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May 18, 2012

Rhubarb Binge-ing

When Caitlyn spotted the rhubarb at Wade's booth at opening day at our farmers' market three weeks ago (Eeek! Anyone else wondering where May is going in such a hurry??), she immediately requested rhubarb crisp. Naturally I bought too much rhubarb, forgetting that there was still a bag left in the freezer from last year.

So, a festival of rhubarb! We've had crisp twice. I like rhubarb muffins, but I think Caitlyn will like them better if I roll the rhubarb pieces in sugar before folding them into the muffin batter. I made a batch of this awesome rhubarb and rosewater syrup.
Rhubarb and Rosewater syrup
I don't know if I didn't boil it down long enough or if I was more thorough about straining out the juice (or maybe I was just a bit free with my interpretation of "1 pound rhubarb" and instead just used up the rhubarb from the freezer), but I got lots more than the recipe suggested I would. It would indeed be lovely on yogurt as suggested, or over pancakes or vanilla ice cream. Mostly, we've been drinking it.
Rhubarb and Rosewater spritzer
A completely gratuitous photo of club soda bubbles on a spoon.
Rhubarb and Rosewater spritzer
A finger worth of syrup, a couple of ice cubes, and club soda. A little sweet, a little tart, totally bubbly. It's worth it for the extremely silly faces Caitlyn makes when she drinks it.

Oh, and it works well with rum, too.

The one down side to making the syrup is the leftover rhubarb mush. I couldn't bear to throw it out. But it turns out that finding a recipe for something that includes rhubarb mush is harder than you'd think. Lots of crisps and cakes and muffins, but all the ones I found assumed you had raw rhubarb chunks.

So I went off-road with mixed success. I used this recipe from Not Without Salt, substituted about 1 1/2 cups of mush for the raw rhubarb, and added a streusel topping. Since the sun was out, I baked it in the Sun Oven:
Rhubarb cake in the sun oven
It came out dense. Moist, but dense. I blamed the Sun Oven (the oven didn't quite make it to 300 degrees) and since there was still more rhubarb mush, I tried again. Same recipe, roughly the same amount of mush, with an added teaspoon of baking powder. The batter looked right when it went into the oven - a lot like most any other cake batter. I baked this second version inside.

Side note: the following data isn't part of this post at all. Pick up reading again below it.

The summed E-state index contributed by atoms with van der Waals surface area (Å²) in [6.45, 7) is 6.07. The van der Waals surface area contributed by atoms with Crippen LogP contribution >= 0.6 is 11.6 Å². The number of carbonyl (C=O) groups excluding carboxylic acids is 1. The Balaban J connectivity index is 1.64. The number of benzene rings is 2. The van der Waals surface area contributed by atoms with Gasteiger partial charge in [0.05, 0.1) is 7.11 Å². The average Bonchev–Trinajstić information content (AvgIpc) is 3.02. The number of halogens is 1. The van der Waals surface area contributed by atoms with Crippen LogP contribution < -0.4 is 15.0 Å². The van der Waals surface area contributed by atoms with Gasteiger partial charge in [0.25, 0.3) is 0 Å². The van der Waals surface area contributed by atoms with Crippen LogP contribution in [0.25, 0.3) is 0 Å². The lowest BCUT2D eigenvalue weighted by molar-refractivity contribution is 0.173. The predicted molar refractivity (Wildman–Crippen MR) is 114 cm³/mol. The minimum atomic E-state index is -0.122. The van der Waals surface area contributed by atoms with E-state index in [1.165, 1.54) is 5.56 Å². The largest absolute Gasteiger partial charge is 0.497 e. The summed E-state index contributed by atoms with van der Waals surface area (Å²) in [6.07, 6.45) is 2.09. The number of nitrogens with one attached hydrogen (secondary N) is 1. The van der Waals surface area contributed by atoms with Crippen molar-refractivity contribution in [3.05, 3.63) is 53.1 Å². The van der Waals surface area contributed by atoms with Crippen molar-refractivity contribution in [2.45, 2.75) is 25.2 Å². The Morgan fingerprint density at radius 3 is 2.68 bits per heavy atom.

And pretty much got the same thing. It's not really a cake. It holds it's cake shape, but it's dense and moist, kinda like a very stiff pudding. It's tasty, but it's a bit strange. So, maybe a different cake recipe to start from? More leavening? More eggs? Because I might make that syrup again and then I'll have rhubarb mush to put somewhere.

But I think I'll stick with crisp for the rest of this season.

2 comments:

  1. I had a look at the recipe and I think, just based on gut feeling, that you'd need more flour in there to balance out the wetness of the mush compared to the chunks of rhubarb called for. The fact that more baking powder didn't have much effect also suggests there isn't enough structure to trap the bubbles, hence the dense ness. I bet it tasted great though, and the colour must have been glorious! I think I'll go and see what there is by way of rhubarb in the garden now!

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    1. Did you find any???

      I didn't go with more flour since the consistency of the batter was already about where I'd expect it to be. Ian's suggested that I look for a rhubarb pudding recipe next time. Since the cake came out a bit pudding-y, might as well just finish going in that direction.

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